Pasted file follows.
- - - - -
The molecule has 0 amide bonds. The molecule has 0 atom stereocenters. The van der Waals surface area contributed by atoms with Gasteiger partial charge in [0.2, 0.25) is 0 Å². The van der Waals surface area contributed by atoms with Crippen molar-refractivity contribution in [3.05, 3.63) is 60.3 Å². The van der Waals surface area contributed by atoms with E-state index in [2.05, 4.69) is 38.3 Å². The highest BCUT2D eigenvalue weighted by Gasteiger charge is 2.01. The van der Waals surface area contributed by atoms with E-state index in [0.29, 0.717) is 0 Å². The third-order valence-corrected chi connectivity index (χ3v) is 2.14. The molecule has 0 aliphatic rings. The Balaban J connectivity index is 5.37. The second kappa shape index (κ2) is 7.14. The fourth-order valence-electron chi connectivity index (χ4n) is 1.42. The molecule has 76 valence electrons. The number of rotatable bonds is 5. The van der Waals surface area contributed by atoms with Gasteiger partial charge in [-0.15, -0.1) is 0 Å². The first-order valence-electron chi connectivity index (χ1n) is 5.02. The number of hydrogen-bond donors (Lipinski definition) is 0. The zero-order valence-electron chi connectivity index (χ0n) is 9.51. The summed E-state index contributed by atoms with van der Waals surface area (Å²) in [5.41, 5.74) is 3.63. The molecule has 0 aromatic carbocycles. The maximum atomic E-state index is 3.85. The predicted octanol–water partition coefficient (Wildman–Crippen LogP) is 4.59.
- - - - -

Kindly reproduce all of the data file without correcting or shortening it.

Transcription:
The molecule has 0 amide bonds. The molecule has 0 atom stereocenters. The van der Waals surface area contributed by atoms with Gasteiger partial charge in [0.2, 0.25) is 0 Å². The van der Waals surface area contributed by atoms with Crippen molar-refractivity contribution in [3.05, 3.63) is 60.3 Å². The van der Waals surface area contributed by atoms with E-state index in [2.05, 4.69) is 38.3 Å². The highest BCUT2D eigenvalue weighted by Gasteiger charge is 2.01. The van der Waals surface area contributed by atoms with E-state index in [0.29, 0.717) is 0 Å². The third-order valence-corrected chi connectivity index (χ3v) is 2.14. The molecule has 0 aliphatic rings. The Balaban J connectivity index is 5.37. The second kappa shape index (κ2) is 7.14. The fourth-order valence-electron chi connectivity index (χ4n) is 1.42. The molecule has 76 valence electrons. The number of rotatable bonds is 5. The van der Waals surface area contributed by atoms with Gasteiger partial charge in [-0.15, -0.1) is 0 Å². The first-order valence-electron chi connectivity index (χ1n) is 5.02. The number of hydrogen-bond donors (Lipinski definition) is 0. The zero-order valence-electron chi connectivity index (χ0n) is 9.51. The summed E-state index contributed by atoms with van der Waals surface area (Å²) in [5.41, 5.74) is 3.63. The molecule has 0 aromatic carbocycles. The maximum atomic E-state index is 3.85. The predicted octanol–water partition coefficient (Wildman–Crippen LogP) is 4.59.